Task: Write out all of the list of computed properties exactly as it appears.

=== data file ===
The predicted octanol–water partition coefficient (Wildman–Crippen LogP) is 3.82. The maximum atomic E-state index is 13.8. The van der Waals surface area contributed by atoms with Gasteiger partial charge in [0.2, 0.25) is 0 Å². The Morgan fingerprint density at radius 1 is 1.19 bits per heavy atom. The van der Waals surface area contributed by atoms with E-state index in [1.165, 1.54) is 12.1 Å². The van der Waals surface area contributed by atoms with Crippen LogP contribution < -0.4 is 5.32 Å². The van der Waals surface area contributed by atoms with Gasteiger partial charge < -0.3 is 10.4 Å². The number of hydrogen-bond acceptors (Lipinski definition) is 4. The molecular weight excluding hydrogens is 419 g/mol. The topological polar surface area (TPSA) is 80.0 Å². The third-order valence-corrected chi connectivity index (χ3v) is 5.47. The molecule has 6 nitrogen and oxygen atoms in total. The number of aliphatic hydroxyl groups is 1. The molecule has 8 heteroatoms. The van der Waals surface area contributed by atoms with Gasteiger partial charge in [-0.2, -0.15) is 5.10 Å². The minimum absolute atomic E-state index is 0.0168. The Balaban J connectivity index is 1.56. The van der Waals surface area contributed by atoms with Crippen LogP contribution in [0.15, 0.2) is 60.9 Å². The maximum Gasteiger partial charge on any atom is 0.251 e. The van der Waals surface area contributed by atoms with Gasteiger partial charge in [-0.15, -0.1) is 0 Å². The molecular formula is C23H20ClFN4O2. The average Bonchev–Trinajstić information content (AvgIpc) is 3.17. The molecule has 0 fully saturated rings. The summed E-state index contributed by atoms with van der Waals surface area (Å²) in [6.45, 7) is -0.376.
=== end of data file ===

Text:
The predicted octanol–water partition coefficient (Wildman–Crippen LogP) is 3.82. The maximum atomic E-state index is 13.8. The van der Waals surface area contributed by atoms with Gasteiger partial charge in [0.2, 0.25) is 0 Å². The Morgan fingerprint density at radius 1 is 1.19 bits per heavy atom. The van der Waals surface area contributed by atoms with E-state index in [1.165, 1.54) is 12.1 Å². The van der Waals surface area contributed by atoms with Crippen LogP contribution < -0.4 is 5.32 Å². The van der Waals surface area contributed by atoms with Gasteiger partial charge < -0.3 is 10.4 Å². The number of hydrogen-bond acceptors (Lipinski definition) is 4. The molecular weight excluding hydrogens is 419 g/mol. The topological polar surface area (TPSA) is 80.0 Å². The third-order valence-corrected chi connectivity index (χ3v) is 5.47. The molecule has 6 nitrogen and oxygen atoms in total. The number of aliphatic hydroxyl groups is 1. The molecule has 8 heteroatoms. The van der Waals surface area contributed by atoms with Gasteiger partial charge in [-0.2, -0.15) is 5.10 Å². The minimum absolute atomic E-state index is 0.0168. The Balaban J connectivity index is 1.56. The van der Waals surface area contributed by atoms with Crippen LogP contribution in [0.15, 0.2) is 60.9 Å². The maximum Gasteiger partial charge on any atom is 0.251 e. The van der Waals surface area contributed by atoms with Gasteiger partial charge in [-0.15, -0.1) is 0 Å². The molecular formula is C23H20ClFN4O2. The average Bonchev–Trinajstić information content (AvgIpc) is 3.17. The molecule has 0 fully saturated rings. The summed E-state index contributed by atoms with van der Waals surface area (Å²) in [6.45, 7) is -0.376.